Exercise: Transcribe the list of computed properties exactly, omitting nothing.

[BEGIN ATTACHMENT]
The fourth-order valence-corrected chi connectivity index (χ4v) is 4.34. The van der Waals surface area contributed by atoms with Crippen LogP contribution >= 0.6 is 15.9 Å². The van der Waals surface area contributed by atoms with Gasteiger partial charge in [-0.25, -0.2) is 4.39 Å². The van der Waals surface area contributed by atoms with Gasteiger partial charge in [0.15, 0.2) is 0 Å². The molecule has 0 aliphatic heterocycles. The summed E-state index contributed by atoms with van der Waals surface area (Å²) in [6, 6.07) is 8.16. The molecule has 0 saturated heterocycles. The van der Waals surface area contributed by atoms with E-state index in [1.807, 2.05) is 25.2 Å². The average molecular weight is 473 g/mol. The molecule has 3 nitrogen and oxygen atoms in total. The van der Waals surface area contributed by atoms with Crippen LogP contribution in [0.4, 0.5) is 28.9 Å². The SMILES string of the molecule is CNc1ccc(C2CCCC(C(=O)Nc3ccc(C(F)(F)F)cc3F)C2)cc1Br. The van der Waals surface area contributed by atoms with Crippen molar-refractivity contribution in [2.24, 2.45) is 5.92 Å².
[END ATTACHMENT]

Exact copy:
The fourth-order valence-corrected chi connectivity index (χ4v) is 4.34. The van der Waals surface area contributed by atoms with Crippen LogP contribution >= 0.6 is 15.9 Å². The van der Waals surface area contributed by atoms with Gasteiger partial charge in [-0.25, -0.2) is 4.39 Å². The van der Waals surface area contributed by atoms with Gasteiger partial charge in [0.15, 0.2) is 0 Å². The molecule has 0 aliphatic heterocycles. The summed E-state index contributed by atoms with van der Waals surface area (Å²) in [6, 6.07) is 8.16. The molecule has 0 saturated heterocycles. The van der Waals surface area contributed by atoms with E-state index in [1.807, 2.05) is 25.2 Å². The average molecular weight is 473 g/mol. The molecule has 3 nitrogen and oxygen atoms in total. The van der Waals surface area contributed by atoms with Crippen LogP contribution in [0.4, 0.5) is 28.9 Å². The SMILES string of the molecule is CNc1ccc(C2CCCC(C(=O)Nc3ccc(C(F)(F)F)cc3F)C2)cc1Br. The van der Waals surface area contributed by atoms with Crippen molar-refractivity contribution in [2.24, 2.45) is 5.92 Å².